Inappropriate Vessels & Food Presentation

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Tom Davie, an artist from Oklahoma, has repackaged food into transparent glass bottles. It looks surprisingly revolting. Perhaps it is only highlighting how disgusting processed foods are, but there is a frisson between the form of the bottle and the understood contents. This kind of art is fairly typical of remix culture, but it still makes me wonder…

GRCA 62460
Grand Canyon Tusayan Grayware Pottery, by the Grand Canyon National Park Service

…would what have looked absolutely disgusting and inappropriate in this pot, for example? I’m not a ceramicist and I have a tendency toward pragmatism that can be hard to suppress. I took it for granted that vessels, being useful things, would be used for miscellaneous foods. Sure, some vessels could ONLY be used for corn, or wine, or some such–we can tell that through paleobotany and isotopic analyses. But what if something is put in them that is wildly inappropriate? Amphorae full of…goat meat? Willow pattern teapots filled with creamed corn?

I guess it’s asking a bit much of archaeological interpretation to try to think about things that were NOT put into pots.

 

Mount Everest and Romney’s Kendal Mint Cake

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It was probably the old-timey packaging that attracted my attention. Nestled in-between the CLIF and LUNA energy bars was a slim, indigo blue wrapper that would not have been out of place on old money, or a commemorative plate. On the back was this legend:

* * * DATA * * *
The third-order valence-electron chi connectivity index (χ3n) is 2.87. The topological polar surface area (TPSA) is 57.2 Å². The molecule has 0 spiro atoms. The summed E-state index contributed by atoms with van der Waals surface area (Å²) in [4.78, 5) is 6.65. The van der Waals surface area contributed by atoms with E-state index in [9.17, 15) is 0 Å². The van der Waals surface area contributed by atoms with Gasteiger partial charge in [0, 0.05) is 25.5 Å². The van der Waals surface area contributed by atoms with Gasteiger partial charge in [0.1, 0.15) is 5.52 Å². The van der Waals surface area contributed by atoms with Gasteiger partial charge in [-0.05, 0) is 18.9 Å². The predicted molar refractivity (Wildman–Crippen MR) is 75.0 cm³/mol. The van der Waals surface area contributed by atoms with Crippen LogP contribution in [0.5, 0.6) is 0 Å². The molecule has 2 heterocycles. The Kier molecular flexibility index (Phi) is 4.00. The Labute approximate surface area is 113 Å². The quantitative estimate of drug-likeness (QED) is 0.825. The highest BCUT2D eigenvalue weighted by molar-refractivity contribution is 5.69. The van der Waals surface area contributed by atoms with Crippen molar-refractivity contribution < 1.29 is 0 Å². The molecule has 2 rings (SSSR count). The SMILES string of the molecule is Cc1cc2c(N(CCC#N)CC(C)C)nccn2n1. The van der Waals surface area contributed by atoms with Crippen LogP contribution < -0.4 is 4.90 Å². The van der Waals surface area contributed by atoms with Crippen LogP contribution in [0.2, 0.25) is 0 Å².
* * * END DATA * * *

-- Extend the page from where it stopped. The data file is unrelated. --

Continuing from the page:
Romney’s Kendal Mint Cake was the first Mint Cake to be successfully carried to the top of MOUNT EVEREST on 29th May 1953 this being the first successful expedition to the summit.
Romney’s were approached by the 1953 expedition to Everest, to see whether they could supply Mint Cake to them within 7 days. Sir Edmund Hilary and Sirdar Tensing ate this Mint Cake on top of Everest as they gazed at the countryside far below them. Since then Kendal Mint Cake has become a firm favourite with hikers, climbers and visitors to the Lake District.
A member of the successful Everest Expedition wrote- “It was easily the most popular item on our high altitude ration – our only criticism was that we did not have enough of it.”

The sixtieth anniversary of Hilary and Tenzing’s successful ascent passed last May, with the requisite press flurry. I am not a mountain climber, much beyond the easiest of the 14ers in Colorado, but Mount Everest has held my interest for years. It is a site of difficult, controversial heritage, and the assemblage that is left on the mountain each year is a fascinating array of technical multicultural detritus and human remains. The narrative around Mount Everest has changed from fearless mountaineering with a heavy overlay of nostalgia to that of egotism, recklessness, and exploitation of the sherpas and the environment.

Each summer there are stories of crowded summits and vainglory; from the 1996 disaster wherein 15 people died while summiting to 2006 when dozens of people passed David Sharp, a British climber who lay dying beside the trail and the previously deceased who had become trail markers, dictated by their distinguishing features. The cold, dry clime of Mt. Everest preserves all of the garbage and corpses, and at one point there were over 200 bodies on the mountain.